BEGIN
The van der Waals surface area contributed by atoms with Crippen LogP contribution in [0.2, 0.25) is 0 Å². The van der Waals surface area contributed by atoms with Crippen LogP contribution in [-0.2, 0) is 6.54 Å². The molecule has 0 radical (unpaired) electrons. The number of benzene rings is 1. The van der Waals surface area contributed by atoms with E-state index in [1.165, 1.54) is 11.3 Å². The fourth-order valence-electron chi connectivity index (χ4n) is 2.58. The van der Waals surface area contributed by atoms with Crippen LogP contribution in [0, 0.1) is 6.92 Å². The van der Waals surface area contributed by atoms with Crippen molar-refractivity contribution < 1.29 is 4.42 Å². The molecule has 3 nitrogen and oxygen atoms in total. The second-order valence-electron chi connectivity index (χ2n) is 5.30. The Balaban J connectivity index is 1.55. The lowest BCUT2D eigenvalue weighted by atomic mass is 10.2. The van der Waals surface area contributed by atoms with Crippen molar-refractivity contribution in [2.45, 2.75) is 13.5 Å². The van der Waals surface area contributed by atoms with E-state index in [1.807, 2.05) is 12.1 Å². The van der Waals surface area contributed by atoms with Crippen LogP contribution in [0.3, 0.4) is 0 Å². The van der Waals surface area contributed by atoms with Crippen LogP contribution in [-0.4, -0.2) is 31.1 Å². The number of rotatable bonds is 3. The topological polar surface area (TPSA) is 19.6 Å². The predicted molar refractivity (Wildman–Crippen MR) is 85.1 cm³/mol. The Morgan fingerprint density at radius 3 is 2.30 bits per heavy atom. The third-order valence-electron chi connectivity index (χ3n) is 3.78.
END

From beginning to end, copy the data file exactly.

The van der Waals surface area contributed by atoms with Crippen LogP contribution in [0.2, 0.25) is 0 Å². The van der Waals surface area contributed by atoms with Crippen LogP contribution in [-0.2, 0) is 6.54 Å². The molecule has 0 radical (unpaired) electrons. The number of benzene rings is 1. The van der Waals surface area contributed by atoms with E-state index in [1.165, 1.54) is 11.3 Å². The fourth-order valence-electron chi connectivity index (χ4n) is 2.58. The van der Waals surface area contributed by atoms with Crippen LogP contribution in [0, 0.1) is 6.92 Å². The van der Waals surface area contributed by atoms with Crippen molar-refractivity contribution < 1.29 is 4.42 Å². The molecule has 3 nitrogen and oxygen atoms in total. The second-order valence-electron chi connectivity index (χ2n) is 5.30. The Balaban J connectivity index is 1.55. The lowest BCUT2D eigenvalue weighted by atomic mass is 10.2. The van der Waals surface area contributed by atoms with Crippen molar-refractivity contribution in [2.45, 2.75) is 13.5 Å². The van der Waals surface area contributed by atoms with E-state index in [1.807, 2.05) is 12.1 Å². The van der Waals surface area contributed by atoms with Crippen LogP contribution in [0.3, 0.4) is 0 Å². The van der Waals surface area contributed by atoms with Crippen LogP contribution in [-0.4, -0.2) is 31.1 Å². The number of rotatable bonds is 3. The topological polar surface area (TPSA) is 19.6 Å². The predicted molar refractivity (Wildman–Crippen MR) is 85.1 cm³/mol. The Morgan fingerprint density at radius 3 is 2.30 bits per heavy atom. The third-order valence-electron chi connectivity index (χ3n) is 3.78.